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Synopsis

Antarctic Diaries of the Heroic Era
Imperfect records yet the best available as exemplified by the 1911-1913 Antarctic Diary of Charles Turnbull Harrisson, Western Base party, Australasian Antarctic Expedition

The centenary of the departure of the Australasian Antarctic Expedition (AAE), celebrated in Hobart on 2 December 2011, ignited interest in the documenting of Heroic Era expeditions and of the AAE 1911-1914 in particular. Simultaneously, the publication of artist and biologist Harrisson’s diary as Mawson’s Forgotten Men The 1911-1913 Antarctic Diary of Charles Turnbull Harrisson revived the almost vanished memory of the Western Base party of the AAE, an heroic group of eight whose endeavours bestowed reality on 2400 km of previously uncharted Antarctic coastline and legitimated the mythical Antarctic hinterland from 88º to 101º E Longitude.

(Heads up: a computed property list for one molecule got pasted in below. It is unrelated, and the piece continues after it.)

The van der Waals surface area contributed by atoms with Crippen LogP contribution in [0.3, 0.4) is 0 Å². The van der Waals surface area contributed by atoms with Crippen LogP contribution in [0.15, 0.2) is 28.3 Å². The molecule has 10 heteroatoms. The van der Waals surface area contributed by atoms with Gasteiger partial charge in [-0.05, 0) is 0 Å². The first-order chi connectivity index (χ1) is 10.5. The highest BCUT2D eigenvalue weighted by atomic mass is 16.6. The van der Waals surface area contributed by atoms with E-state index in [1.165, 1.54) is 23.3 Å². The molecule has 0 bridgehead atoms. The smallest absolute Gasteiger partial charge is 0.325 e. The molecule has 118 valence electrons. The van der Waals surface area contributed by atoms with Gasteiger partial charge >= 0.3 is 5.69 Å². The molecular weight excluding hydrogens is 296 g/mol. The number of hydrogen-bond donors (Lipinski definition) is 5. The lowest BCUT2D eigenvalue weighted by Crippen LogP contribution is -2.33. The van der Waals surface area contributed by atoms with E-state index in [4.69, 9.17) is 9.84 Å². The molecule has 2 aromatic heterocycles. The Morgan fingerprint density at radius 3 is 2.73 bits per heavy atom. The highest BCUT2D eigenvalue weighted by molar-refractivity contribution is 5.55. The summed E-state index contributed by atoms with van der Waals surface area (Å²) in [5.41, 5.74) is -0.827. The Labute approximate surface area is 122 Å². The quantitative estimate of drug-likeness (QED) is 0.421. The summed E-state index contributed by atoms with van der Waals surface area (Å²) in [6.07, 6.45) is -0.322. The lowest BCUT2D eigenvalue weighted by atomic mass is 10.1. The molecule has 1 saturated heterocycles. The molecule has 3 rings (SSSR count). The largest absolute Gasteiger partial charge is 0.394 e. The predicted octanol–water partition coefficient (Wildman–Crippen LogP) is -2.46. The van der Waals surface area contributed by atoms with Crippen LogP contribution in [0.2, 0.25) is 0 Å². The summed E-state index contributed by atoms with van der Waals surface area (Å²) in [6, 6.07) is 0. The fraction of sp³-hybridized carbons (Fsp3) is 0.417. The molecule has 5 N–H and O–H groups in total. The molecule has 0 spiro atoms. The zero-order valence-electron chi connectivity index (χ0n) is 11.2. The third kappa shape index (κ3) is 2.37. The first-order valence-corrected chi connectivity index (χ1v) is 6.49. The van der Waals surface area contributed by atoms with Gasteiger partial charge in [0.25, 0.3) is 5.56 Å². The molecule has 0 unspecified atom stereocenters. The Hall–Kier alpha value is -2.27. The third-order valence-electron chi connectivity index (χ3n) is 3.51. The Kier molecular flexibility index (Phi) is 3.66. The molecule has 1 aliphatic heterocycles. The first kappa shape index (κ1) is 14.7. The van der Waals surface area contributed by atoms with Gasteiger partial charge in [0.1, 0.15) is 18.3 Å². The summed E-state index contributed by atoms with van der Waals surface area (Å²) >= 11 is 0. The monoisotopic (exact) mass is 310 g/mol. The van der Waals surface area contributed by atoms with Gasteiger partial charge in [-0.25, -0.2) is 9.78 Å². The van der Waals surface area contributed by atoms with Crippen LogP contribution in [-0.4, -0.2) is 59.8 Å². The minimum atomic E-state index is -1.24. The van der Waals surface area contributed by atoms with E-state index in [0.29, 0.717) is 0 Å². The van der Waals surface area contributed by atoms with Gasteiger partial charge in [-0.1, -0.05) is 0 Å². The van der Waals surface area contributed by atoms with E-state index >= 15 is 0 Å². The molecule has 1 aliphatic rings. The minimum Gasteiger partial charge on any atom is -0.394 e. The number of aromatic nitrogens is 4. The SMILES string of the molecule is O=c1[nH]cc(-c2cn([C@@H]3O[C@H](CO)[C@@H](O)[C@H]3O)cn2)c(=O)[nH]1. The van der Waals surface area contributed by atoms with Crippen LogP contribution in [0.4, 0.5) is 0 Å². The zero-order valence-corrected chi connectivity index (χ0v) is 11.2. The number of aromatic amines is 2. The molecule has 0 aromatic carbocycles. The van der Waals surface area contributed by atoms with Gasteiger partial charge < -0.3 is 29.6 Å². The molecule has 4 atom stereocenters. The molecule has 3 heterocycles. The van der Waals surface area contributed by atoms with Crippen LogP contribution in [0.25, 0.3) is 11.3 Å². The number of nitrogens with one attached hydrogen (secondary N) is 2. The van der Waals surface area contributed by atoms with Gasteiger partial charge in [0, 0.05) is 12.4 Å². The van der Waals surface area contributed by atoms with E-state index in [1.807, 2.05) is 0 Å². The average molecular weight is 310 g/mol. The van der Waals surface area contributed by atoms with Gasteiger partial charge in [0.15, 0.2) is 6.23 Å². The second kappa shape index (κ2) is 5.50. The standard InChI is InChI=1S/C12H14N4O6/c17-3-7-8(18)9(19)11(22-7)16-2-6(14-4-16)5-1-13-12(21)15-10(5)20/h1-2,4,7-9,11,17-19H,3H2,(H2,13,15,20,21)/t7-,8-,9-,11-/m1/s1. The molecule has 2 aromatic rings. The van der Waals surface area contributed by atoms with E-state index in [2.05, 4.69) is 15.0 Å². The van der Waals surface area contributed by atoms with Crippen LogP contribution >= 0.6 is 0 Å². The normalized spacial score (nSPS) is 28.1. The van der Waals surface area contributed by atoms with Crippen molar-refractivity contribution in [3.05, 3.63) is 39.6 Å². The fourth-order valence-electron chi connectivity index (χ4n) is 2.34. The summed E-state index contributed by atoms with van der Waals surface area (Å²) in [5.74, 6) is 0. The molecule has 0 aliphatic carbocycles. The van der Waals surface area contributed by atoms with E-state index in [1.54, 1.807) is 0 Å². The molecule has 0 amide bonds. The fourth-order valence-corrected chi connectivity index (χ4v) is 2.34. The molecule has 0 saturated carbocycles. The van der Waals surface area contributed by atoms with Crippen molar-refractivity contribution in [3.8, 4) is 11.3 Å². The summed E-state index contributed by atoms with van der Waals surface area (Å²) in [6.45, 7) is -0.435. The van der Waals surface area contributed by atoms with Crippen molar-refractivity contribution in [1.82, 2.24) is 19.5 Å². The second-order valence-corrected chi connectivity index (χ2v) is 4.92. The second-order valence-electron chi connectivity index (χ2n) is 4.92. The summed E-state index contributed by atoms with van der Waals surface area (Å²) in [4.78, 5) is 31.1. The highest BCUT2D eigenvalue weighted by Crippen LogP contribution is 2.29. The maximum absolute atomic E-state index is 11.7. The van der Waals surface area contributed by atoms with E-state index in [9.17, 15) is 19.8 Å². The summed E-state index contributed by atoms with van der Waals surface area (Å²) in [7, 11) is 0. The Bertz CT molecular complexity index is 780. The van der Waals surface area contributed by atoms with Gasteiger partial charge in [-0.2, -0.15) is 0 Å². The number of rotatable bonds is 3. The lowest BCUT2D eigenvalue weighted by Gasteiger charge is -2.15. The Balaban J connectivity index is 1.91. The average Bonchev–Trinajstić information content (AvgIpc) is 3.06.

This paper argues that of the several forms of recording and reporting the experience and achievement of Heroic Era Antarctic expeditions: diaries, scientific records, cinematographic material, still photographs and artworks, the diaries are the most authoritative. Extracts from Harrisson’s and other diaries exemplify the immediacy and continuity of such records, qualities that are not consistently present in the other forms of recording. On these criteria diaries emerge as the most truthful, dependable and encompassing record of the Heroic Era polar experience.
In particular, the value of the diaries of the Western Base party is demonstrated. By relating the men’s experience during a calendar year on the floating Shackleton Glacier they substantiated a considerable and in parts dreadful section of Antarctica. Because of his literary skill, Charles Turnbull Harrisson’s diary is of particular importance.

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